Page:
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September 17, 2004

Meet Buckhead

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The LA Times has uncovered the identity of "Buckhead" the freeper who made the first round of Killian typography charges. Outside the Free Republic, he is Harry W. MacDougald, a prominent Atlanta attorney with close ties to the GOP.

[...] MacDougald is a lawyer in the Atlanta office of the Winston-Salem, N.C.-based firm Womble Carlyle Sandridge & Rice and is affiliated with two prominent conservative legal groups, the Federalist Society and the Southeastern Legal Foundation, where he serves on the legal advisory board and has been involved in several high-profile cases.

Founded in 1976, the Southeastern Legal Foundation advocates "limited government, individual economic freedom, and the free enterprise system," according to its website.

The foundation has fought affirmative action and domestic partner benefits for government employees, and successfully challenged a Clinton administration plan to use proportional sampling, rather than a hard count, to estimate the population in the 2000 census.

MacDougald helped draft the foundation's petition in 1998 that led to the five-year suspension of Clinton's Arkansas law license for giving misleading testimony in the Paula Jones sexual harassment case.

And MacDougald assisted in the group's legal challenge to the campaign finance law sponsored by Sen. John McCain (R-Ariz.) and Sen. Russ Feingold (D-Wis.). The challenge, ultimately presented to the U.S. Supreme Court, was funded largely by the Southeastern Legal Foundation in conjunction with Sen. Mitch McConnell (R-Ky.), the law's chief critic, and handled by former Clinton investigator Kenneth W. Starr.[...]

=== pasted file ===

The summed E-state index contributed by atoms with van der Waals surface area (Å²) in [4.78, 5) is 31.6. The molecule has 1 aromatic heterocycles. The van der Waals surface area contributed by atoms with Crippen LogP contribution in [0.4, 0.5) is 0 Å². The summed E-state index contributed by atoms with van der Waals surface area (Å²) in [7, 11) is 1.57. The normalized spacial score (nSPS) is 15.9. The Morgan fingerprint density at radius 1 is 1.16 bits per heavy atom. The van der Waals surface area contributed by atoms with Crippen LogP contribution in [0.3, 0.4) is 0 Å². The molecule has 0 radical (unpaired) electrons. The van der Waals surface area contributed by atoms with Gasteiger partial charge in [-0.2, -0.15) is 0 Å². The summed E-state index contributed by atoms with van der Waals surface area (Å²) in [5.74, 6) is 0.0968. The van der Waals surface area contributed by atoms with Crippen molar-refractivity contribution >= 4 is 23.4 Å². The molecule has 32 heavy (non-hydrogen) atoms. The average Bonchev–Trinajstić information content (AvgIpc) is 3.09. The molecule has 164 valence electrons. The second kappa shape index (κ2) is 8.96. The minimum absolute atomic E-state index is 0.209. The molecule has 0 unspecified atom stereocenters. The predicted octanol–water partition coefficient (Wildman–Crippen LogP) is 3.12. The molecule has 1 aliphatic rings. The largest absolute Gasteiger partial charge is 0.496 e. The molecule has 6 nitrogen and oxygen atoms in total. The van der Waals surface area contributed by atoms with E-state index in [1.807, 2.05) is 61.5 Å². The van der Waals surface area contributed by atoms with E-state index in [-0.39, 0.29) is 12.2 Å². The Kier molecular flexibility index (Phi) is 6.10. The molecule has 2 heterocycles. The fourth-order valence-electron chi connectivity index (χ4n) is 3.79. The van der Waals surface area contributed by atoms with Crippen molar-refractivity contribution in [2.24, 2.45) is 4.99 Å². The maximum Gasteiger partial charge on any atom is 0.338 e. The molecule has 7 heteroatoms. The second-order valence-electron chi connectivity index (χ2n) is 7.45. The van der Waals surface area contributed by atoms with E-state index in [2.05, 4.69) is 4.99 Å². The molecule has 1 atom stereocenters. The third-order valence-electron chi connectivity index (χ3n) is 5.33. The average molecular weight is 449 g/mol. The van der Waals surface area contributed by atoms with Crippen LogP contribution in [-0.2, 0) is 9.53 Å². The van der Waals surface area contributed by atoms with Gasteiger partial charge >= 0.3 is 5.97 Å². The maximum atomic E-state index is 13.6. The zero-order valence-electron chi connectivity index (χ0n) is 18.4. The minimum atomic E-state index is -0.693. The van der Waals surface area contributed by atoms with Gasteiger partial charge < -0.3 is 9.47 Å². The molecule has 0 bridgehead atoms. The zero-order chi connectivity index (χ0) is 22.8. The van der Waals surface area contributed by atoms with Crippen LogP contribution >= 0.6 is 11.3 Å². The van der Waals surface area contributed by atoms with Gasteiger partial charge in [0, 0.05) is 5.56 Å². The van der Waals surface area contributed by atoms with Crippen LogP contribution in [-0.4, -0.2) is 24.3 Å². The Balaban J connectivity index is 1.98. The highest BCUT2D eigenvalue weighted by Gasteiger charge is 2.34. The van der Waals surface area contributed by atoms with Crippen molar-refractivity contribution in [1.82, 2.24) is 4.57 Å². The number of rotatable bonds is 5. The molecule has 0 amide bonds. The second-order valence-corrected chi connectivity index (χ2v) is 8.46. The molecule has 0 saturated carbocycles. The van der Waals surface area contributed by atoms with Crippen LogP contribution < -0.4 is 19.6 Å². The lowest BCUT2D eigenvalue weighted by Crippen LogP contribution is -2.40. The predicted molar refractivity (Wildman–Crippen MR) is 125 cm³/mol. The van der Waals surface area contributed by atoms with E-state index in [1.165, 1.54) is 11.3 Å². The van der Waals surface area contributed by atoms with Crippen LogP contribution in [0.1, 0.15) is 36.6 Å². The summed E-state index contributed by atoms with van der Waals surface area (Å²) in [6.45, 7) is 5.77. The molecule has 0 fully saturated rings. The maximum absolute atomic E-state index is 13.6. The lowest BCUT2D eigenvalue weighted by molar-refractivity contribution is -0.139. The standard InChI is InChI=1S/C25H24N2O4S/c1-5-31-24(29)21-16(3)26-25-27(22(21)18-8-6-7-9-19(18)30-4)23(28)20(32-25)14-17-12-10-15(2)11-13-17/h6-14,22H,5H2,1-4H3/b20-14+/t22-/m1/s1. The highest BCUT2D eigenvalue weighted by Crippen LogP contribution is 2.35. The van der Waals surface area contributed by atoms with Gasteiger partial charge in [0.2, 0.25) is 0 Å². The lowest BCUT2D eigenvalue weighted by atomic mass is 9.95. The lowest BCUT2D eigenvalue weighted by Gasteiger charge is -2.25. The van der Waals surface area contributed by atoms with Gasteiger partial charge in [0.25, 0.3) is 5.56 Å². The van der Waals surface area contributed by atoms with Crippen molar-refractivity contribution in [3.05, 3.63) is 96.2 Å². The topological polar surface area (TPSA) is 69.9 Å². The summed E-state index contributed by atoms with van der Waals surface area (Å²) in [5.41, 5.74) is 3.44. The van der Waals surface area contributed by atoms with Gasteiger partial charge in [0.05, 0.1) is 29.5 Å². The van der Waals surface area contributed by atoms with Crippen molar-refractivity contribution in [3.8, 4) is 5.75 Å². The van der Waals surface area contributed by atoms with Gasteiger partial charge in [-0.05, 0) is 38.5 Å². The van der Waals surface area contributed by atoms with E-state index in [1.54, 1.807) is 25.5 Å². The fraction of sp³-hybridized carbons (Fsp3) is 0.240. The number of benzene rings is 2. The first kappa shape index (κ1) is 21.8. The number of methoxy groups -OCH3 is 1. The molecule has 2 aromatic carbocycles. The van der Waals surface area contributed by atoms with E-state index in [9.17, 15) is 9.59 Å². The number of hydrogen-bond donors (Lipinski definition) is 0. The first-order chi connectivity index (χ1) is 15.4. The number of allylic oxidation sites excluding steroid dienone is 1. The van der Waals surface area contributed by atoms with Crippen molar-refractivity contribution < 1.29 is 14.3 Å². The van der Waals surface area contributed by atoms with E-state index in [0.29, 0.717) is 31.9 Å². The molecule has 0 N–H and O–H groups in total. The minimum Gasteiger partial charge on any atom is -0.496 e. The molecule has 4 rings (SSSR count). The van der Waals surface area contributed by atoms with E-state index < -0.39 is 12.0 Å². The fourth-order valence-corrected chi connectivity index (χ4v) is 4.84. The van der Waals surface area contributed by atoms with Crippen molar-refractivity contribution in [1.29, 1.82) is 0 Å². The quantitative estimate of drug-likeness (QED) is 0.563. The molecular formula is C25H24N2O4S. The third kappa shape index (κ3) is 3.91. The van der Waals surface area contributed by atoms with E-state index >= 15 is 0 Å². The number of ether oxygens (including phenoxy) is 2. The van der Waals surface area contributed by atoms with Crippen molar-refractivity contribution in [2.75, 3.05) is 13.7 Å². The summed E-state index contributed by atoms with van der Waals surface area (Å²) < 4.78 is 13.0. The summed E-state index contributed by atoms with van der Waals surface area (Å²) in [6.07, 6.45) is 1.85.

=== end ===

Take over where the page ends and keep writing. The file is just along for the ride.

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Seems like a decent bloke.

Does being credentialed in this manner make him less of a Freeper or more of one?

So? He just made a common sense layman's claim that led to more expert people uncovering the truth. Good work, and an ad hominem attack, under the guise that this may mean some sort of Rovian conspiracy, makes one sound like a Bolshie!

Is it really an earthshaking revelation that a poster to Free Republic is - gasp - a conservative activist? That would be as shocking as finding out that a dailyKos regular was a longstanding Democratic Party stalwart: in other words, not in the least.

It seems strange to me that one should be "unveiling" a man who disclosed a bit of knowledge anyone with even a cursory understanding of typography* would possess, even as the identity of the person who perpetrated this fraud is doggedly defended by CBS. I realize that most political ideologues would like to see their own side "win", but surely that shouldn't get in the way of recognizing the truth for what it is? I suppose it depends on the audience one wishes to speak to - the true believers will swallow this stuff up uncritically, but anyone who thinks this sort of desperate politicking will sway the undecided is living in a dream world.

In this case, it is that someone tried to palm off on CBS a bunch of documents that state what most liberals already "know" to be true, and that even had the scam succeeded, it would have done little to hurt an incumbent who is running on his actions of the previous and next 4 years, not on what he did 3 decades ago - unlike John F. Kerry. Every moment spent arguing about what was or was not in a bunch of memos 30 years ago only serves to damage Kerry's candidacy; here's a guy who's been handed an opponent with a legacy of bad policies most challengers would kill for, and he ignores them to go rehashing stuff the electorate already showed it could care less about way back in 1992. That may not be a sign of lousy judgement in general, but it does indicate severe political cluelessness, both on his part and those of his supporters grasping at straws to keep this story alive.

*Yes, including myself. This is the sort of thing one would have casually picked up reading MacWorld in the late 1980s and early 1990s, when QuarkExpress, Pagemaker and the like were a very big deal.

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